An 8-year-old girl from Djibouti died from the effects of FGM. She was held down by friends and neighbors while a “practitioner” subjected her to FGM. Her clitoris, labia minora and labia majora, all external genitalia, was cut away causing uncontrollable bleeding.

After the procedure was done the girl’s legs were tied shut to promote “healing” and she was refused water because the need to pass urine was thought to introduce bacteria to the wounds. The young helpless girl continued to bleed throughout the evening and sob uncontrollably due to pain.

Eventually the girl was taken to the hospital and given a blood transfusion. Sadly, it was too late to save her life.

FGM has been reported in 28 African countries and various Asian countries.

According to data from the WHO, seven countries: Djibouti, Egypt, Eritrea, Guinea, Mali, Somalia and Sudan have a FGM prevalence rate affecting 85 percent or more women. Other African countries have only slightly lower prevalence rates; a large portion of the African continent has not received FGM rates.

FGM is most likely performed in lower class poverty-stricken communities. This is due in part to the fact women and girls do not know FGM is against the law. Most believe that it is there duty as a woman to have FGM performed and if they refuse, they will be harshly criticized and shamed. These are the ones who are not held down and forced against their will.

Several campaigns to eradicate FGM from the world are underway. One government organization, the United Nations, has been tackling it as one of the world’s Millennium Development Goals. Also, Women against Female Genital Mutilation leads campaigns to increase awareness of FGM laws and harmful health and psychological effects of FGM on females.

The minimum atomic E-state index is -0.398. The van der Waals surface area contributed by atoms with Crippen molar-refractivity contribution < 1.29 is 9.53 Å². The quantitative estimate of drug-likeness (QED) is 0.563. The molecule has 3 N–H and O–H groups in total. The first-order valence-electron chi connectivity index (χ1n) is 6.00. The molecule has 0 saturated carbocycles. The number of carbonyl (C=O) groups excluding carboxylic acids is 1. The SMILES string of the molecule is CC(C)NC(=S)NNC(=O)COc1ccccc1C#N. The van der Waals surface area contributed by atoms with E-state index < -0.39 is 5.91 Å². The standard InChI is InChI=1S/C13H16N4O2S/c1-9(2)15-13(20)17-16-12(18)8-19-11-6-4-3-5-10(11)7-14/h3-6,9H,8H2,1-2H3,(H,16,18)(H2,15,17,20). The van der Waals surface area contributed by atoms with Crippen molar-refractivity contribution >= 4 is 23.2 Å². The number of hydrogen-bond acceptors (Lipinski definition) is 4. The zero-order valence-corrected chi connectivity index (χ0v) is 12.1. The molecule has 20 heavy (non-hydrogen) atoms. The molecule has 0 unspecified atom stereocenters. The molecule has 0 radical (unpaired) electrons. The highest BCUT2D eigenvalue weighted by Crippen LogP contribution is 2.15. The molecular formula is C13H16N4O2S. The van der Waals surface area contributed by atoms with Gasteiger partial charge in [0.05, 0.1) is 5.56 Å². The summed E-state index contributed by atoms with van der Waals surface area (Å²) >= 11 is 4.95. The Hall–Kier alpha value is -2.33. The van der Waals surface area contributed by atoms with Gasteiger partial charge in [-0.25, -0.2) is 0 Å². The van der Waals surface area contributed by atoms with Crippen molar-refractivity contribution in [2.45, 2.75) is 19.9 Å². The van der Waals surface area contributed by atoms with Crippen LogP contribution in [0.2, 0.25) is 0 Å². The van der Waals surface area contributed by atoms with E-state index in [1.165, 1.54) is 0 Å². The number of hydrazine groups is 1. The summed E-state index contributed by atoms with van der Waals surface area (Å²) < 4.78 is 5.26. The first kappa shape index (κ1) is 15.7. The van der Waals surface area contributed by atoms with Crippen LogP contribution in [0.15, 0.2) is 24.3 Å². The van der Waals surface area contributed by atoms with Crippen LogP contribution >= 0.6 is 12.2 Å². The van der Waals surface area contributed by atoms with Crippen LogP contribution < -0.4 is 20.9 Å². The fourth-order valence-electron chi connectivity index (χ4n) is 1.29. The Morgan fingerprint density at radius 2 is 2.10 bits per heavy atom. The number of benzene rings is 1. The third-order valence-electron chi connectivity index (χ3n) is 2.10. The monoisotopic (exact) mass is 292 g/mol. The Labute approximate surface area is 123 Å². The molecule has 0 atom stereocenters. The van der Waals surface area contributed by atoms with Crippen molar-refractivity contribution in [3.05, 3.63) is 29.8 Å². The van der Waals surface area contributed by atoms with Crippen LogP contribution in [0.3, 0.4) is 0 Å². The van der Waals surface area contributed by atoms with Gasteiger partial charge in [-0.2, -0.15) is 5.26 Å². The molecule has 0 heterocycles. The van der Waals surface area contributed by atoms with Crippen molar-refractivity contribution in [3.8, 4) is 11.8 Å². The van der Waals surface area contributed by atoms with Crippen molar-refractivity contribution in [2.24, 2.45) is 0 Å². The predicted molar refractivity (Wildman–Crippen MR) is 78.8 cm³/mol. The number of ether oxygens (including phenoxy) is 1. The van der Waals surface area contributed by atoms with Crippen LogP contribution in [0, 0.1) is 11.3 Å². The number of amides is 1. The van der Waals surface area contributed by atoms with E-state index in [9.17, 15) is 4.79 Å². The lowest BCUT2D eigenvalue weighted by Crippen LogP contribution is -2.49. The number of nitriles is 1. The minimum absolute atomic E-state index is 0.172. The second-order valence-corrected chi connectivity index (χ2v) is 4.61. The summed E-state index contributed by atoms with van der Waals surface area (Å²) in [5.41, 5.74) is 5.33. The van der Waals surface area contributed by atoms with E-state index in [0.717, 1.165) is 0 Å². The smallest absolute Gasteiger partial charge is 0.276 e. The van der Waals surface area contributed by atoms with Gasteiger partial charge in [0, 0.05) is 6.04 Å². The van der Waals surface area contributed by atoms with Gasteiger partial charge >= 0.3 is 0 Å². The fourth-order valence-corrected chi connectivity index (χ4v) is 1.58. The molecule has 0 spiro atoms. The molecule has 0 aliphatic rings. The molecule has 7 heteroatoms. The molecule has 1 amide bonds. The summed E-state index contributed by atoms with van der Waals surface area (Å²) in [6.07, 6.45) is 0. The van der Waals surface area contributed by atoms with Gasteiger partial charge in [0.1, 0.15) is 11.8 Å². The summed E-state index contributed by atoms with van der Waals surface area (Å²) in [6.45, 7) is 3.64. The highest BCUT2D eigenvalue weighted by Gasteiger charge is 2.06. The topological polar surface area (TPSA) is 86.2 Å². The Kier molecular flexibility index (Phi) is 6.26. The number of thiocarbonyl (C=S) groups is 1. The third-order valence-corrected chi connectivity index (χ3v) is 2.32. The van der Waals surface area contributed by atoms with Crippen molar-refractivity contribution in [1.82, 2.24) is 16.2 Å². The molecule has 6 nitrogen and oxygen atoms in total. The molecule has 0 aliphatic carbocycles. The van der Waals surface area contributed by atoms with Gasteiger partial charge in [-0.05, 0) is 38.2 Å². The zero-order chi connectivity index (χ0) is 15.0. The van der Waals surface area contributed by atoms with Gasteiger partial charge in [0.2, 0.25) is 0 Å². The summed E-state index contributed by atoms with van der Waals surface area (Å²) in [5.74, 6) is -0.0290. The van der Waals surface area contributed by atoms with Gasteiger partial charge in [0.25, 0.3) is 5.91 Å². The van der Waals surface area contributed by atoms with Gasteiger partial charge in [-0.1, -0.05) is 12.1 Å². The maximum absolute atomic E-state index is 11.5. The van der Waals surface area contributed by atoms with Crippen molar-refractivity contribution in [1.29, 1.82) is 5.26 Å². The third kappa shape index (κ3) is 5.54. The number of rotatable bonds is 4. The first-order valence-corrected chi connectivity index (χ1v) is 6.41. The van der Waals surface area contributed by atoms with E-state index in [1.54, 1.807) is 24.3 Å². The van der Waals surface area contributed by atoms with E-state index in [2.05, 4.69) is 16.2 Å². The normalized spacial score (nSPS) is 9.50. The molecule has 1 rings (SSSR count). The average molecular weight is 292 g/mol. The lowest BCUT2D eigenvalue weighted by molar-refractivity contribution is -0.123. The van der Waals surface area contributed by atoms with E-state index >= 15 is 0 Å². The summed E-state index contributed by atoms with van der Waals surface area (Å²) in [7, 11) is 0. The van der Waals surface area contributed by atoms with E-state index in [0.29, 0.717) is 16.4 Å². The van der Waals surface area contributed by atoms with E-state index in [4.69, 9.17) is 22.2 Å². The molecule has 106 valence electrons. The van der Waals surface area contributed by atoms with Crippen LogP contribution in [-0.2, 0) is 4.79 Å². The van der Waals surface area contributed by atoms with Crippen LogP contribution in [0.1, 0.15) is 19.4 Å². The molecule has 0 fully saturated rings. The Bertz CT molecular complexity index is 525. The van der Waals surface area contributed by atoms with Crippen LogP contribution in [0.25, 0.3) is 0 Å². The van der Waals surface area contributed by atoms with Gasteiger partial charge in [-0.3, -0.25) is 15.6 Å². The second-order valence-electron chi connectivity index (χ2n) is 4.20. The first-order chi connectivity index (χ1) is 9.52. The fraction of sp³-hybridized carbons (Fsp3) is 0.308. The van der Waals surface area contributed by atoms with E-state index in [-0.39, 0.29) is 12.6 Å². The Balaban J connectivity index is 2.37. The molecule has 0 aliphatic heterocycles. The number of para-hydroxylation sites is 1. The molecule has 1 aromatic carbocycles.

The continuation of advocacy for women and girls suffering from Female Genital Mutilation needs to last until FGM prevalence is zero. People should continue to call their congressmen, write their legislature, and advocate for worlds helpless.

Hopefully, through the increased awareness, global campaigns, and laws FGM will become a thing of the past and no female will have to endure torturous inhumane pain ever again.

– Amy Robinson

Sources: World Health Organization, All Africa, WHO, UNICEF, Center for Reproductive Rights
Photo: International Business Times

Women UNICEF 2_opt
140 million women across the globe have been subjected to female genital mutilation (FGM) or cutting, otherwise known as female circumcision. The age-old practice could involve removing the clitoral hood, clitoridectomy, or the removal of the inner labia or outer labia, ensuring pre-marital virginity as well as preventing extra-marital sex. February 6th is the International Day of Zero Tolerance to Female Genital Mutilation/Cutting, an observance that raises awareness of the harmful effects of this practice.

This year marks the 10th commemoration of the declaration of Zero Tolerance to Female Genital Mutilation/Cutting since the first conference was held in Addis Ababa in 2003. In 2000, USAID officially introduced the eradication of FGM to its development agenda. Significant development has occurred since, but there is much more to be accomplished.

USAID acknowledges the incredible progress that has been achieved thus far. In 2004, UNICEF presented an important publication, “Changing A Harmful Social Convention: Female Genital Mutilation/Cutting,” providing extensive facts and information on the practice while promoting change.  In 2008, UNFPA and UNICEF joined hands to create “Accelerating Change”, a program that strives to fund and implement official policies to affect change. Last year, the UN General Assembly called for states to denounce harmful practices against women and girls, specifically FGM.

Despite the progress made, every year 3 million girls remain at risk of this cruel procedure. The International Day of Zero Tolerance to Female Genital Mutilation serves to remind us to work towards ending this cruelty that had been disguised as the norm in many societies.

Pimrapee Thungkasemvathana

Source: USAID

Photo: eLearning Africa